Did you notice the haze in your area for the past few days?
On Wednesday morning, June 30, the Philippine Institute of Volcanology and Seismology (Phivolcs) said volcanic smog or vog from Taal Volcano in Batangas reached Calabarzon, Metro Manila, and other parts of Luzon.
Phivolcs reported on Tuesday that the haze in Metro Manila was from pollution caused by “human activities.” However, in a statement at 6:30 am on Wednesday, the agency said new satellite data showed the vog from Taal Volcano reached various areas in Luzon.
In an earlier advisory, Phivolcs explained that the vog is a result of the continued sulfur dioxide or SO2 emission from the main crater.
What are the health effects of inhaling SO2?
The agency said SO2 in vog is “acidic and can cause irritation of the eyes, throat, and respiratory tract in severities depending on the gas concentrations and durations of exposure.”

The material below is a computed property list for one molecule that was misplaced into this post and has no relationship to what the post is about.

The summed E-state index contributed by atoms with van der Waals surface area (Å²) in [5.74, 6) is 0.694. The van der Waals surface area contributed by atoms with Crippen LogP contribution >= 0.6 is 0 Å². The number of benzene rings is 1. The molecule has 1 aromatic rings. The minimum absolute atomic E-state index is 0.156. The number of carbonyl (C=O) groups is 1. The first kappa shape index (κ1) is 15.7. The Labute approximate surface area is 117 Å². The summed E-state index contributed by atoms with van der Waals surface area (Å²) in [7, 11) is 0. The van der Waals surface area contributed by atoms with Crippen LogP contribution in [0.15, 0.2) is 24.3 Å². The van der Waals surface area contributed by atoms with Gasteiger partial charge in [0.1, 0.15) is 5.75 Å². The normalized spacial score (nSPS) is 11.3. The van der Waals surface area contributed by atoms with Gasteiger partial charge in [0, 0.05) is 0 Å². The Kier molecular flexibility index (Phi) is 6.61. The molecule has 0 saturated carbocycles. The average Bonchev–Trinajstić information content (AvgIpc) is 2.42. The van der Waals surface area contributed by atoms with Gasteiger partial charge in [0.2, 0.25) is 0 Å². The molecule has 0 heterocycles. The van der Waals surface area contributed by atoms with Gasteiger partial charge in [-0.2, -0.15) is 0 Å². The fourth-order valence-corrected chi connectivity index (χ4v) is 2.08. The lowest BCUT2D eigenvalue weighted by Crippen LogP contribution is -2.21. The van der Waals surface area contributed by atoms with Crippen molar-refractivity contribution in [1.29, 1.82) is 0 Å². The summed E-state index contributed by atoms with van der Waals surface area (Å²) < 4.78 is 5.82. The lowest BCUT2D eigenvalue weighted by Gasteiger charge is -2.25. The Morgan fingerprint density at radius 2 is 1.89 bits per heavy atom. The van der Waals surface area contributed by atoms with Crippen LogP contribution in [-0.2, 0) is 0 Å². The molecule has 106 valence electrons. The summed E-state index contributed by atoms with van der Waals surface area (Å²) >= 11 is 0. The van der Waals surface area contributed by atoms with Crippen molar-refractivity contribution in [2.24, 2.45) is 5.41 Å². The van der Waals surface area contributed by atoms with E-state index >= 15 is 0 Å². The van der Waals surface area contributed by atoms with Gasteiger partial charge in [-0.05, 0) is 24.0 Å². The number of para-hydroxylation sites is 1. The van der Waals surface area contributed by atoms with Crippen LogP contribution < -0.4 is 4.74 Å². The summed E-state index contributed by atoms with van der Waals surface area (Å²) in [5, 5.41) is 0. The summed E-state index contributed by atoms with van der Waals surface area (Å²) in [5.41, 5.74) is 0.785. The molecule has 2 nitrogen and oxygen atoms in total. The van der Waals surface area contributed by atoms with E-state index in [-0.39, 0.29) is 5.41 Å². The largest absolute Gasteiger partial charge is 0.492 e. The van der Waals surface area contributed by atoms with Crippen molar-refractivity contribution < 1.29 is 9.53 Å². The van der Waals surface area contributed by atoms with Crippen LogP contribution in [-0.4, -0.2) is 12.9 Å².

Medline Plus, a repository of medical information by the United States National Institutes of Health, says symptoms of vog exposure include breathing problems, coughing, flu-like symptoms, more mucus production, and sore throat. Breathing in vog irritates the lungs and mucous membranes, and may affect your immune system.
Exposure to SO2 may affect people differently – those with lung conditions such as asthma and bronchitis may be more sensitive to vog than others.
Here’s what you can do to protect yourself against vog, according to Phivolcs:
If you have no urgent need to go outdoors, stay inside as much as possible. Remember to also shut down windows and doors.
Staying hydrated will help loosen any congestion from vog exposure. Drinking warm liquids such as tea may also help with relieving symptoms.
Vulnerable groups which include people with health conditions, the elderly, pregnant women, and children should be particularly observed.